Over the weekend I went through the two current DLC packs for Dragon Age: Origins. I didn’t really plan it, it just happened that I liberated the Warden’s Keep on Saturday and got Shale into my party on Sunday. It got me thinking about the cost of DLC.
The Stone Prisoner (which adds potential party member Shale) costs $15 while Warden’s Keep costs $7. The upcoming Return to Ostagar will cost $5.
Some folks think these prices are too high, while others consider them fair. I can kind of see both sides of the argument. When I’m determining value in a game, I basically break it down into a cost/hour number.
So in support of the pricing, if I spend $5-$7 for a piece of DLC and it entertains me for an evening, that seems ok. Going to a movie is going to cost me a lot more than that. Going to a meal still more. I could get a Starbuck’s Latte for $5, or I could spend an evening going through this content.
Looking at it another way, though, how does that $5 compare to the entire game? Dragon Age (PC) lists for $50 and has what? 60 hours of gameplay? (I’m guessing..I haven’t finished yet.) For ease of use let’s assume it’s a 50 hour game. So that’s $1/hour. Does the Warden’s Keep contain the 7 hours of content it would need to match the value of the main game? No, it doesn’t. Of course there’s more than just the adventure of recovering the Keep from the forces of evil. You also get some unique items and some storage space. Putting a dollar value on that is tough.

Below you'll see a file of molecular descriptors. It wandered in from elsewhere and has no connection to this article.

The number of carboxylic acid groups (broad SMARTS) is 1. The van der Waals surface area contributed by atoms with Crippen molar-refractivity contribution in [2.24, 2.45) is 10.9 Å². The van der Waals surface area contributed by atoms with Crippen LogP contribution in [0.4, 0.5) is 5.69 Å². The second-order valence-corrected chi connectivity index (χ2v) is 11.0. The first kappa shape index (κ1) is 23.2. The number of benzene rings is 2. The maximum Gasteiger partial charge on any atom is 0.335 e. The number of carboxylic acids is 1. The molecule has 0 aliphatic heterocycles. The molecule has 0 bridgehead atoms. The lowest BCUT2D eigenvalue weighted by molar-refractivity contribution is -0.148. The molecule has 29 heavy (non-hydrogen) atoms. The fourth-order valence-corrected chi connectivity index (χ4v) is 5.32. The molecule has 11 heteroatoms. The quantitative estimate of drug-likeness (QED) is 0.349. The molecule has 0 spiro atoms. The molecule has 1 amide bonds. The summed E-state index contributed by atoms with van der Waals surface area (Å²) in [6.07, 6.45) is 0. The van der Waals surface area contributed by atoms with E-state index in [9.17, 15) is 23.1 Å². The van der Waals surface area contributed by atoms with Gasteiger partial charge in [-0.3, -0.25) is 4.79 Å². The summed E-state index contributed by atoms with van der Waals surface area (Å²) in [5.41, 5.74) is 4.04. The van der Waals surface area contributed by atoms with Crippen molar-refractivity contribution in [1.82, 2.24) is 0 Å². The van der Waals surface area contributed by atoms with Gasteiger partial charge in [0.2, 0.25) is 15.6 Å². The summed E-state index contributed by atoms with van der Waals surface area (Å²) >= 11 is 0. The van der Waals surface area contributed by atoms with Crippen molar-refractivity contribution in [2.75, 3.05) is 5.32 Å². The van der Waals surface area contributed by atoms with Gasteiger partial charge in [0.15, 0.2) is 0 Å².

The Stone Prisoner is even harder to gauge. From Bioware’s point of view I can see why they’d price it so high. It’s another NPC in the game, with new art assets and animations, new (and considerable) voice talent, and both the quest to free Shale and his NPC quest. Plus potentially more voice acting from the other actors to react to Shale (guessing here too…I don’t use him).
So I can understand how this content was costly to produce. But I’m not sure that’s going to matter to most gamers. Will they get 15 hours out of Shale? Rescuing him is pretty fast (maybe an hour). I don’t know how elaborate his personal quest is, but neither does the potential buyer.
Bioware has promised 2 years worth of DLC for Dragon Age: Origins but (as far as I know) they haven’t really gone into detail about what that DLC will be. Will the story be extended or will it all be “side story” stuff? Will we see more NPC companions?
If the Stone Prisoner costs $15, how much would a short add-on campaign that’ll last you a few evenings cost? Twice as much? $30? Over half the price of the game? That seems crazy.
Maybe Shale was priced high just to drive customers to one of CE or Deluxe versions? The Collector’s Edition is $60, so it costs less than buying the standard edition + the Stone Prisoner DLC.
I’m really looking forward to seeing what we get with Return to Ostagar. $5 seems like a good price for a chunk of DLC. If I spending an evening having fun playing through Ostagar, I’ll feel like I got my money’s worth.
How about you? Where’s your comfort zone when it comes to paying for DLC? I’ve used Dragon Age: Origins to illustrate this post, but feel free to comment on DLC costs in general.